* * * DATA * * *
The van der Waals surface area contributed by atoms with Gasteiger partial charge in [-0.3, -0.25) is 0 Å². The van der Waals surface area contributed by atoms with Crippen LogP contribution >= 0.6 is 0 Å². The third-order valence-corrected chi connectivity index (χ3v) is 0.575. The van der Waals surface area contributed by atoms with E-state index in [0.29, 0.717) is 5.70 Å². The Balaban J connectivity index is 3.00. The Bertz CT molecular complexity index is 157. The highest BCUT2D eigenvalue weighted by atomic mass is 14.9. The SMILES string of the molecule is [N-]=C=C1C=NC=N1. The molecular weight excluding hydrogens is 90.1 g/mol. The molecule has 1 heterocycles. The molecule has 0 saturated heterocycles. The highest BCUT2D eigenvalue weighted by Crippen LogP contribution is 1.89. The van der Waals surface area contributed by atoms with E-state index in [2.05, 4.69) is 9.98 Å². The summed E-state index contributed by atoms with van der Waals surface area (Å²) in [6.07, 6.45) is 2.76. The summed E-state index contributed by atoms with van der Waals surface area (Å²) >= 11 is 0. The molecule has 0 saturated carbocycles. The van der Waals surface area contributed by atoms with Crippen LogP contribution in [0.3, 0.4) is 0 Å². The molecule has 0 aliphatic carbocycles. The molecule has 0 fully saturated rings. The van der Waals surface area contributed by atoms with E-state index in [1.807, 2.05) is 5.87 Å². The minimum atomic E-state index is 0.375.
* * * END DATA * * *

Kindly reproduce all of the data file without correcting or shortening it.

The van der Waals surface area contributed by atoms with Gasteiger partial charge in [-0.3, -0.25) is 0 Å². The van der Waals surface area contributed by atoms with Crippen LogP contribution >= 0.6 is 0 Å². The third-order valence-corrected chi connectivity index (χ3v) is 0.575. The van der Waals surface area contributed by atoms with E-state index in [0.29, 0.717) is 5.70 Å². The Balaban J connectivity index is 3.00. The Bertz CT molecular complexity index is 157. The highest BCUT2D eigenvalue weighted by atomic mass is 14.9. The SMILES string of the molecule is [N-]=C=C1C=NC=N1. The molecular weight excluding hydrogens is 90.1 g/mol. The molecule has 1 heterocycles. The molecule has 0 saturated heterocycles. The highest BCUT2D eigenvalue weighted by Crippen LogP contribution is 1.89. The van der Waals surface area contributed by atoms with E-state index in [2.05, 4.69) is 9.98 Å². The summed E-state index contributed by atoms with van der Waals surface area (Å²) in [6.07, 6.45) is 2.76. The summed E-state index contributed by atoms with van der Waals surface area (Å²) >= 11 is 0. The molecule has 0 saturated carbocycles. The van der Waals surface area contributed by atoms with Crippen LogP contribution in [0.3, 0.4) is 0 Å². The molecule has 0 aliphatic carbocycles. The molecule has 0 fully saturated rings. The van der Waals surface area contributed by atoms with E-state index in [1.807, 2.05) is 5.87 Å². The minimum atomic E-state index is 0.375.